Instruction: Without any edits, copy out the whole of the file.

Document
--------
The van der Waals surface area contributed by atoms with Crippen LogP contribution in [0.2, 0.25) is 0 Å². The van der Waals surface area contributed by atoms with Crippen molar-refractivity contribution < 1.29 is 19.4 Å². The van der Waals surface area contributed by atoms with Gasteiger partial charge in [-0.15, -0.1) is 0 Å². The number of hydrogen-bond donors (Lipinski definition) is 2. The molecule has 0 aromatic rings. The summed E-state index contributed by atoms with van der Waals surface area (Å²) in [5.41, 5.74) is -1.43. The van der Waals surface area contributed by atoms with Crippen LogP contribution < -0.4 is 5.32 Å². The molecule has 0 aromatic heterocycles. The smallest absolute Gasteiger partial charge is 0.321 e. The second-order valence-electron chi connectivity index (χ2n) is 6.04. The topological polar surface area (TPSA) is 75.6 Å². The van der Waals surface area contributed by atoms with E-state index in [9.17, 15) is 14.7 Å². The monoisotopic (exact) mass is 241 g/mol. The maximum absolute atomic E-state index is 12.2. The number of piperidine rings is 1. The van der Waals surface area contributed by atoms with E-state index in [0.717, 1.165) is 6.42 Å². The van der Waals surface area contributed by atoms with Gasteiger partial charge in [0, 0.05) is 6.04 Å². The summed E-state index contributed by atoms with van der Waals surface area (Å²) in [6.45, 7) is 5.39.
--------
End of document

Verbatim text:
The van der Waals surface area contributed by atoms with Crippen LogP contribution in [0.2, 0.25) is 0 Å². The van der Waals surface area contributed by atoms with Crippen molar-refractivity contribution < 1.29 is 19.4 Å². The van der Waals surface area contributed by atoms with Gasteiger partial charge in [-0.15, -0.1) is 0 Å². The number of hydrogen-bond donors (Lipinski definition) is 2. The molecule has 0 aromatic rings. The summed E-state index contributed by atoms with van der Waals surface area (Å²) in [5.41, 5.74) is -1.43. The van der Waals surface area contributed by atoms with Crippen LogP contribution < -0.4 is 5.32 Å². The molecule has 0 aromatic heterocycles. The smallest absolute Gasteiger partial charge is 0.321 e. The second-order valence-electron chi connectivity index (χ2n) is 6.04. The topological polar surface area (TPSA) is 75.6 Å². The van der Waals surface area contributed by atoms with E-state index in [9.17, 15) is 14.7 Å². The monoisotopic (exact) mass is 241 g/mol. The maximum absolute atomic E-state index is 12.2. The number of piperidine rings is 1. The van der Waals surface area contributed by atoms with E-state index in [0.717, 1.165) is 6.42 Å². The van der Waals surface area contributed by atoms with Gasteiger partial charge in [0, 0.05) is 6.04 Å². The summed E-state index contributed by atoms with van der Waals surface area (Å²) in [6.45, 7) is 5.39.